On Monday, we watched house martins flying above the gardens of Levens Hall, gathering insects to feed their young. As the adult bird comes to rest beside its nest under the eaves its white rump stands out against the stone-work. Yesterday, no sign of house martins over the River Kent but today they are fly high above the river. In Thursday's rain swifts fed over the river and grey wagtail gathered insects over the water, to feed their young.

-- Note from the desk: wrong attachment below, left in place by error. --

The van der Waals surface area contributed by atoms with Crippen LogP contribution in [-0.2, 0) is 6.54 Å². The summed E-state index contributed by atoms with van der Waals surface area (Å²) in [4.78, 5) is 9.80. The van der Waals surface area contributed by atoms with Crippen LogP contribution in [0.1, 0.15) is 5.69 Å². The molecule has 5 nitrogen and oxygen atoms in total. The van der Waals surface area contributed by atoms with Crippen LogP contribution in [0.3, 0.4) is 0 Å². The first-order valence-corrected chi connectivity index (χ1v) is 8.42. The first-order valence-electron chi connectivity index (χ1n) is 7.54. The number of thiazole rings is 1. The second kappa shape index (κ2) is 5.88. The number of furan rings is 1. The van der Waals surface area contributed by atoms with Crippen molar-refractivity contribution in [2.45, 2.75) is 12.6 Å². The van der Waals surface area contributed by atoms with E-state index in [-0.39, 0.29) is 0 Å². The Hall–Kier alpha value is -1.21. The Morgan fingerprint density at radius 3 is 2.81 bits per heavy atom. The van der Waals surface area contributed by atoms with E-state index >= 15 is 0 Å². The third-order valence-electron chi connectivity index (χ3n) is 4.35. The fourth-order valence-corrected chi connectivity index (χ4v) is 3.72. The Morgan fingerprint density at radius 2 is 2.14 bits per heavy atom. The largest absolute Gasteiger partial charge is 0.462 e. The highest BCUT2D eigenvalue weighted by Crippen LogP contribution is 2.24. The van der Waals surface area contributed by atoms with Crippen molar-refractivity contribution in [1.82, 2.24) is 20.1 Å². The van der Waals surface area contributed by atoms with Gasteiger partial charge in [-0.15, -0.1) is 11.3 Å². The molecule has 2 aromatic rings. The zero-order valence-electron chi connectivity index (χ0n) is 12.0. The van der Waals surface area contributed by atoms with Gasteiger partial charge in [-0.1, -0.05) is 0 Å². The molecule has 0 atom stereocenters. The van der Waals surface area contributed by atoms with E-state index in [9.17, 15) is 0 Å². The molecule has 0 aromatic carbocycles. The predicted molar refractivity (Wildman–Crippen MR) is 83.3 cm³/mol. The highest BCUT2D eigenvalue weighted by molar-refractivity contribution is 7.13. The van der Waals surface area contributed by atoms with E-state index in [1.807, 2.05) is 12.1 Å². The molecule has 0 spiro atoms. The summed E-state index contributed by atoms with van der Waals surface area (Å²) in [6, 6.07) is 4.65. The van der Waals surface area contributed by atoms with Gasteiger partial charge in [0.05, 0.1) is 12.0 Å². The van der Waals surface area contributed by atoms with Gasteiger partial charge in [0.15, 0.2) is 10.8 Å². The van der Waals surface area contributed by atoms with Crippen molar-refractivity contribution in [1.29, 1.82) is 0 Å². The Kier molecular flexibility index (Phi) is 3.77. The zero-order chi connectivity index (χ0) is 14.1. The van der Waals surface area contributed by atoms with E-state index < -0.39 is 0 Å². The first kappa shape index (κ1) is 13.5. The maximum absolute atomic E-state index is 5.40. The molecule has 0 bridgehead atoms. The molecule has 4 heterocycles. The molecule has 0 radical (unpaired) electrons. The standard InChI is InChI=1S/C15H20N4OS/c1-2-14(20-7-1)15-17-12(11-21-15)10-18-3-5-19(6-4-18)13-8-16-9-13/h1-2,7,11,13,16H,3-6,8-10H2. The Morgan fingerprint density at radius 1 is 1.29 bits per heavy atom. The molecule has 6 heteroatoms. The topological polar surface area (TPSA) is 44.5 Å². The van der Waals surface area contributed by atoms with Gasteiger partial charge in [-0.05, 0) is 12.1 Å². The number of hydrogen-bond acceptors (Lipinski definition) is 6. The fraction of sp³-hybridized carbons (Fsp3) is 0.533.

On 12th June 2017 I photographed a goosander swimming with her ducklings on her back but she was toward the further bank of the river. Dominic Couzens has superb images and an article that highlights the importance of our respecting the River Kent and its goosander habitat. Mature trees upstream of Kendal are essential to provide the tree- holes in which they nest. My video shows the female and her ducklings in hunting mode, diving, flashing fast through the water, searching the river bed for prey. Plastic clutter, bicycles, shopping trolleys and traffic cones chucked into the river become hazards to the goosander way of life.